The eye research breakthroughs happening now, thanks to you.

Today, belief in the power of science has never been so deserved, with vaccines against Covid-19 leading us out of a global crisis. Eye research too has made huge leaps forward, making important gains for people with sight loss.

We wanted to take this opportunity to shine a spotlight on four of our extraordinary scientists, and share their incredible work that has the potential to transform lives – made possible thanks to the support of people like you.

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Growing cells that help better understand eye disease

Update from: Professor Majlinda Lako PhD, Biosciences Institute, Newcastle University

Professor Lako has made stem cells by converting the skin cells of people with eye disease. These are guided to differentiate into retinal organoids and have the same genetic make-up as patients, and therefore work as a personalised medicine model, making it possible to carry out detailed studies to find out what is going wrong in the cells.

A pioneer in this area, Professor Lako’s work has been critical to development in the field. Crucially, her findings have enabled sight loss researchers worldwide to create models of disease to apply to their own work and she hopes her discoveries will allow her to devise and test new treatments for eye diseases. 

“Severe visual loss has a significant impact on quality of life, leading to social isolation and depression. Finding new cures for visual loss is an important endeavour for my research team and me.”

Applying AI to understand the links between diseases such as Alzheimer’s, and sight loss

Update from: Dr Pearse Keane MD, FRCOphth, University College London, Institute of Ophthalmology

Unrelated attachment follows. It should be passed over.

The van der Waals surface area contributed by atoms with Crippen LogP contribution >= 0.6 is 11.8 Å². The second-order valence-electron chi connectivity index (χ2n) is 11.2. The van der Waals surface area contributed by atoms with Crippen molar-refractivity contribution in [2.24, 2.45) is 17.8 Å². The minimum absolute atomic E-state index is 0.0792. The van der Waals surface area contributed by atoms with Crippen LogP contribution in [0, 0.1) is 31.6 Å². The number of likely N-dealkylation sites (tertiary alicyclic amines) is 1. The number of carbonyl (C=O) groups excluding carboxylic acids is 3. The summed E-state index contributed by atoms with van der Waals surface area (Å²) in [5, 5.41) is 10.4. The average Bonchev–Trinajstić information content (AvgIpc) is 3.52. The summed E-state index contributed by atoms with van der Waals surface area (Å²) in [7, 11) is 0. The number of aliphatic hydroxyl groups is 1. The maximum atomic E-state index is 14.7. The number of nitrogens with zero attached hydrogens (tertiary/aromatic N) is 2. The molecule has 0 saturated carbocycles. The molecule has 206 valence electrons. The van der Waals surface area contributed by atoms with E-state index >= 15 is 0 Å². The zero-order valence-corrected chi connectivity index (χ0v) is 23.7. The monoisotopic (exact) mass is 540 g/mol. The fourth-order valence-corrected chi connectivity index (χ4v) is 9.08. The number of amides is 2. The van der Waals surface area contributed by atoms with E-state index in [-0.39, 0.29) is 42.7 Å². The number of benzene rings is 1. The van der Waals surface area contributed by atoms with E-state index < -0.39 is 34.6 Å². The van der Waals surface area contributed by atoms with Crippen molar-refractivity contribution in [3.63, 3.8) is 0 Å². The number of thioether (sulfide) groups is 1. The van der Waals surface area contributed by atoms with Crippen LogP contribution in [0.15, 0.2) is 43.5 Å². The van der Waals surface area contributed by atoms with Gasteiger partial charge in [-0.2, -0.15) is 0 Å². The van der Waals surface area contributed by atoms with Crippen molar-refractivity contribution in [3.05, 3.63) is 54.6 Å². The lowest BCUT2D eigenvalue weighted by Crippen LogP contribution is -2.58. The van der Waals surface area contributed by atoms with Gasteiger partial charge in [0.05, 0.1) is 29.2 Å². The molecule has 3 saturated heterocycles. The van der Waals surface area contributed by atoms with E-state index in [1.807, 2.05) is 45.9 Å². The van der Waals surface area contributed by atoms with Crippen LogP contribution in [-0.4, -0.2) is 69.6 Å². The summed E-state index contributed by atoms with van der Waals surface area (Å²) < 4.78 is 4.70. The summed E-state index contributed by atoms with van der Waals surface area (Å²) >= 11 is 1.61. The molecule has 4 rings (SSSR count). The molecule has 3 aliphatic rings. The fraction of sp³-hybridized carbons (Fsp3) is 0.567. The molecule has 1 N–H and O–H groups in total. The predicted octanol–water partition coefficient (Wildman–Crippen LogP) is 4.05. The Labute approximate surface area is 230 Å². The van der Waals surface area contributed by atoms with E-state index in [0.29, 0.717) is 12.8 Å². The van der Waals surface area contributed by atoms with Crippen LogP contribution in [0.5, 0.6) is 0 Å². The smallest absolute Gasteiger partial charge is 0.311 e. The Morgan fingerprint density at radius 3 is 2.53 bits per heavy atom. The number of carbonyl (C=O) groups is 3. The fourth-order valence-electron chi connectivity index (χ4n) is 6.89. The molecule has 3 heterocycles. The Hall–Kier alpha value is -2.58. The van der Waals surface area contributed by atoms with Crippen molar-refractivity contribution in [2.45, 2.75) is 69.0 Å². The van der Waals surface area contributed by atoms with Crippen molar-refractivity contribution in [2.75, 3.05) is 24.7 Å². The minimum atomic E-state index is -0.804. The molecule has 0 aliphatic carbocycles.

Dr Keane is using artificial intelligence to analyse millions of retinal images from eye scans to look for common links between eye disease and neurodegenerative conditions such as Alzheimer’s disease. Collaborating with Moorfields, his aim is to improve our understanding of Alzheimer’s using state-of-the-art data science strategies.

The patterns he identifies could help diagnose patients with Alzheimer’s from simple eye scans in the future. If successful, this could be a ground breaking step forward in the early detection of Alzheimer’s - a leading cause of death and one of the biggest health challenges facing us in the UK. The potential in this research is incredible - the pioneering technology could go on to be used to diagnoses a range of medical conditions.

Looking for the chromosomes responsible for age-related macular degeneration to understand treatments

New project: Professor Felix Grassmann, University of Aberdeen

We know our genetic material can be responsible for age-related macular degeneration. Recently, Dr Grassmann’s lab reported that the risk of developing the condition is linked to deteriorating chromosomes in immune cells found in the blood.

Dr Grassmann aims to locate other responsible chromosomes to pinpoint the underlying cause and develop highly effective treatments, potentially turning lives around. If he can clarify which mechanisms to focus on and determine the gene regulation pattern, he could identify a cause for age-related macular degeneration, potentially leading to a cure.

Sight-saving gene therapy for choroideremia

Update from: Professor Robert MacLaren, MB ChB DPhil FRCOphth FRCS FACS FMedSci, University of Oxford

Rare genetic eye conditions, such as choroideremia which affects mainly men, are the result of a faulty gene. Professor MacLaren’s trial of a new gene therapy is halting disease progression in choroideremia and has even restored sight to some participants. Joe Pepper, 29, who took part in the study and was diagnosed with choroideremia aged six:  

“To grow up gradually seeing your vision deteriorate and contemplating giving up the activities you love was soul-destroying. I no longer have to prepare for going blind.”

Professor MacLaren is applying and building on this work to develop gene therapies for other inherited eye conditions like Stargardt disease and retinitis pigmentosa. The Tommy Salisbury Choroideremia Fund, set up through Fight for Sight, was pivotal in funding the early research that led to this pioneering work.


Exciting new discoveries are within our grasp. Donate now and help us at this crucial point in our fight to end sight loss.

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You can find out more about Fight for Sight’s incredible research successes and how they make a difference to people affected by sight loss, here. 

Research breakthroughs